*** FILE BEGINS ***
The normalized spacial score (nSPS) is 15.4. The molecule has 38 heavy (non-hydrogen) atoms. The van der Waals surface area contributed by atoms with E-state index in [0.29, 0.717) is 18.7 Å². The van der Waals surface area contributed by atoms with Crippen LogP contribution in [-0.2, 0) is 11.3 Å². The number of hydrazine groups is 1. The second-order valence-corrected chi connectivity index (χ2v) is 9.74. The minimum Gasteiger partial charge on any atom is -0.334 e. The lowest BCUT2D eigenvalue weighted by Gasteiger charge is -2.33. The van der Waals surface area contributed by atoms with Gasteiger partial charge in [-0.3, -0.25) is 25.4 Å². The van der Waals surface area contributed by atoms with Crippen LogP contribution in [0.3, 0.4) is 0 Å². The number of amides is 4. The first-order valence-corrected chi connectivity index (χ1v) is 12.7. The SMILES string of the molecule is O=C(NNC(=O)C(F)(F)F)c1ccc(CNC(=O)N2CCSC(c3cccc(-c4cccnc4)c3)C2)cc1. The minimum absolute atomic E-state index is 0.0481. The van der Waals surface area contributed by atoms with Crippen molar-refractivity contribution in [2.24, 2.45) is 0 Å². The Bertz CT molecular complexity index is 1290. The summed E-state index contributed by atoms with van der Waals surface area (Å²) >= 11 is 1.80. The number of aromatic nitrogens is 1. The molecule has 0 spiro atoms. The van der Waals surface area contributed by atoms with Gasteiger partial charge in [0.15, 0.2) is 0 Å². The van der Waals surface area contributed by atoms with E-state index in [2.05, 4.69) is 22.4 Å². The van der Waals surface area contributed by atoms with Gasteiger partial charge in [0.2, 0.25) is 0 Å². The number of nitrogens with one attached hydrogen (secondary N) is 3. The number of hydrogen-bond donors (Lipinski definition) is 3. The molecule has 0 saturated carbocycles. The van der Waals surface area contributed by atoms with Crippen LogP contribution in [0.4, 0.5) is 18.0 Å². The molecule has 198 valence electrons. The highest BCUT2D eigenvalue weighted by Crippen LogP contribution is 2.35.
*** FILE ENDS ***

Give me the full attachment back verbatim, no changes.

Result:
The normalized spacial score (nSPS) is 15.4. The molecule has 38 heavy (non-hydrogen) atoms. The van der Waals surface area contributed by atoms with E-state index in [0.29, 0.717) is 18.7 Å². The van der Waals surface area contributed by atoms with Crippen LogP contribution in [-0.2, 0) is 11.3 Å². The number of hydrazine groups is 1. The second-order valence-corrected chi connectivity index (χ2v) is 9.74. The minimum Gasteiger partial charge on any atom is -0.334 e. The lowest BCUT2D eigenvalue weighted by Gasteiger charge is -2.33. The van der Waals surface area contributed by atoms with Gasteiger partial charge in [-0.3, -0.25) is 25.4 Å². The van der Waals surface area contributed by atoms with Crippen LogP contribution in [0.3, 0.4) is 0 Å². The number of amides is 4. The first-order valence-corrected chi connectivity index (χ1v) is 12.7. The SMILES string of the molecule is O=C(NNC(=O)C(F)(F)F)c1ccc(CNC(=O)N2CCSC(c3cccc(-c4cccnc4)c3)C2)cc1. The minimum absolute atomic E-state index is 0.0481. The van der Waals surface area contributed by atoms with Crippen molar-refractivity contribution in [2.24, 2.45) is 0 Å². The Bertz CT molecular complexity index is 1290. The summed E-state index contributed by atoms with van der Waals surface area (Å²) >= 11 is 1.80. The number of aromatic nitrogens is 1. The molecule has 0 spiro atoms. The van der Waals surface area contributed by atoms with Gasteiger partial charge in [0.15, 0.2) is 0 Å². The van der Waals surface area contributed by atoms with E-state index in [2.05, 4.69) is 22.4 Å². The van der Waals surface area contributed by atoms with Gasteiger partial charge in [0.2, 0.25) is 0 Å². The number of nitrogens with one attached hydrogen (secondary N) is 3. The number of hydrogen-bond donors (Lipinski definition) is 3. The molecule has 0 saturated carbocycles. The van der Waals surface area contributed by atoms with Crippen LogP contribution in [0.4, 0.5) is 18.0 Å². The molecule has 198 valence electrons. The highest BCUT2D eigenvalue weighted by Crippen LogP contribution is 2.35.